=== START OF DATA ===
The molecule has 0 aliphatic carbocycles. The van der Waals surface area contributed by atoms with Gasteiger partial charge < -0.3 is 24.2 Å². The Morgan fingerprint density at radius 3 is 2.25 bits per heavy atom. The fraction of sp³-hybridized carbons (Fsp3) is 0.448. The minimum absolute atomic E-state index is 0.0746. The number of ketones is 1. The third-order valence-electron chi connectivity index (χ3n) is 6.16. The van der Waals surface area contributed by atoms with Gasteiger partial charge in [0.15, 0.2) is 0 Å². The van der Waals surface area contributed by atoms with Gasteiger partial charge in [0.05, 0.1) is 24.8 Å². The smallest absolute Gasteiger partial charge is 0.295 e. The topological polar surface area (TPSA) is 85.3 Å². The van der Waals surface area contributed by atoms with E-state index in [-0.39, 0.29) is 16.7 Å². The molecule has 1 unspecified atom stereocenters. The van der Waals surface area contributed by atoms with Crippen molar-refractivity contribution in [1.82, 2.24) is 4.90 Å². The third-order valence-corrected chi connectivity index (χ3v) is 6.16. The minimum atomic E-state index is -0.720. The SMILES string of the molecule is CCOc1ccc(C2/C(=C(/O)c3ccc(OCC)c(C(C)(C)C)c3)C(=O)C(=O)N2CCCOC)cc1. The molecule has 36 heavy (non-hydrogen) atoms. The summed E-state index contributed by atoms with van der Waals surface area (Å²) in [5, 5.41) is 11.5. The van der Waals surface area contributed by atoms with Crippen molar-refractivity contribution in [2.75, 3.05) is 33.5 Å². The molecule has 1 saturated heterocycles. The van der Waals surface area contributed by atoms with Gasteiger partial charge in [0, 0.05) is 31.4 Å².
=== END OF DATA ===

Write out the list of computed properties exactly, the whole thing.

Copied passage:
The molecule has 0 aliphatic carbocycles. The van der Waals surface area contributed by atoms with Gasteiger partial charge < -0.3 is 24.2 Å². The Morgan fingerprint density at radius 3 is 2.25 bits per heavy atom. The fraction of sp³-hybridized carbons (Fsp3) is 0.448. The minimum absolute atomic E-state index is 0.0746. The number of ketones is 1. The third-order valence-electron chi connectivity index (χ3n) is 6.16. The van der Waals surface area contributed by atoms with Gasteiger partial charge in [0.15, 0.2) is 0 Å². The van der Waals surface area contributed by atoms with Gasteiger partial charge in [0.05, 0.1) is 24.8 Å². The smallest absolute Gasteiger partial charge is 0.295 e. The topological polar surface area (TPSA) is 85.3 Å². The van der Waals surface area contributed by atoms with E-state index in [-0.39, 0.29) is 16.7 Å². The molecule has 1 unspecified atom stereocenters. The van der Waals surface area contributed by atoms with Crippen molar-refractivity contribution in [1.82, 2.24) is 4.90 Å². The third-order valence-corrected chi connectivity index (χ3v) is 6.16. The minimum atomic E-state index is -0.720. The SMILES string of the molecule is CCOc1ccc(C2/C(=C(/O)c3ccc(OCC)c(C(C)(C)C)c3)C(=O)C(=O)N2CCCOC)cc1. The molecule has 36 heavy (non-hydrogen) atoms. The summed E-state index contributed by atoms with van der Waals surface area (Å²) in [5, 5.41) is 11.5. The van der Waals surface area contributed by atoms with Crippen molar-refractivity contribution in [2.75, 3.05) is 33.5 Å². The molecule has 1 saturated heterocycles. The van der Waals surface area contributed by atoms with Gasteiger partial charge in [0, 0.05) is 31.4 Å².